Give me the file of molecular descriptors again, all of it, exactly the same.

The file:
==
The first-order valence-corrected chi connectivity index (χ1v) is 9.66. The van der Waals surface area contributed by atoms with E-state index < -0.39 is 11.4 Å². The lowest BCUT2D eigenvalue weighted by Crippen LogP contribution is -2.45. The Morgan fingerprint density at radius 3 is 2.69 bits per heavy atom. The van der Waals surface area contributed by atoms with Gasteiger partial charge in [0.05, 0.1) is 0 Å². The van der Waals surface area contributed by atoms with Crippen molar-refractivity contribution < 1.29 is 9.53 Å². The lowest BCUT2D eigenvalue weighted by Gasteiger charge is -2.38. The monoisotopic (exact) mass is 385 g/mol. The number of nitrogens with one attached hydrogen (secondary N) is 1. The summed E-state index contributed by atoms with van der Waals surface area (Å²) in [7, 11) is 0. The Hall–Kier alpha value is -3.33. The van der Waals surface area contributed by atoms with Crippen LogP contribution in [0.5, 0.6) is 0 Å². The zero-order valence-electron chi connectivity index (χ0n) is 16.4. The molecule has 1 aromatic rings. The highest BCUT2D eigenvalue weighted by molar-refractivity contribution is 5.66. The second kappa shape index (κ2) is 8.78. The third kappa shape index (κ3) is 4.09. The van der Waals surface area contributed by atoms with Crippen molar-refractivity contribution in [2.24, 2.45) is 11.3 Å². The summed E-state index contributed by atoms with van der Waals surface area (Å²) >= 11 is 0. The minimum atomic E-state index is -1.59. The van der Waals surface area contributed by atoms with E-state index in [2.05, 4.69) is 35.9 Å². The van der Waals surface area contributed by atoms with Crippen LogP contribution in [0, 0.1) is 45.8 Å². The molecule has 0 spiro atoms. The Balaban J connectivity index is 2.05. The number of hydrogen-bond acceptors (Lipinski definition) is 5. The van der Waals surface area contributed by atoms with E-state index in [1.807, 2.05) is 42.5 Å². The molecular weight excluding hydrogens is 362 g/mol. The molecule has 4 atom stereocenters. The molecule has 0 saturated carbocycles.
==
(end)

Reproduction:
The first-order valence-corrected chi connectivity index (χ1v) is 9.66. The van der Waals surface area contributed by atoms with E-state index < -0.39 is 11.4 Å². The lowest BCUT2D eigenvalue weighted by Crippen LogP contribution is -2.45. The Morgan fingerprint density at radius 3 is 2.69 bits per heavy atom. The van der Waals surface area contributed by atoms with Gasteiger partial charge in [0.05, 0.1) is 0 Å². The van der Waals surface area contributed by atoms with Crippen molar-refractivity contribution < 1.29 is 9.53 Å². The lowest BCUT2D eigenvalue weighted by Gasteiger charge is -2.38. The monoisotopic (exact) mass is 385 g/mol. The number of nitrogens with one attached hydrogen (secondary N) is 1. The summed E-state index contributed by atoms with van der Waals surface area (Å²) in [7, 11) is 0. The Hall–Kier alpha value is -3.33. The van der Waals surface area contributed by atoms with Crippen LogP contribution in [0.5, 0.6) is 0 Å². The zero-order valence-electron chi connectivity index (χ0n) is 16.4. The molecule has 1 aromatic rings. The highest BCUT2D eigenvalue weighted by molar-refractivity contribution is 5.66. The second kappa shape index (κ2) is 8.78. The third kappa shape index (κ3) is 4.09. The van der Waals surface area contributed by atoms with Crippen molar-refractivity contribution in [2.24, 2.45) is 11.3 Å². The summed E-state index contributed by atoms with van der Waals surface area (Å²) >= 11 is 0. The minimum atomic E-state index is -1.59. The van der Waals surface area contributed by atoms with E-state index in [2.05, 4.69) is 35.9 Å². The van der Waals surface area contributed by atoms with Crippen LogP contribution in [0, 0.1) is 45.8 Å². The molecule has 0 spiro atoms. The Balaban J connectivity index is 2.05. The number of hydrogen-bond acceptors (Lipinski definition) is 5. The van der Waals surface area contributed by atoms with E-state index in [1.807, 2.05) is 42.5 Å². The molecular weight excluding hydrogens is 362 g/mol. The molecule has 4 atom stereocenters. The molecule has 0 saturated carbocycles.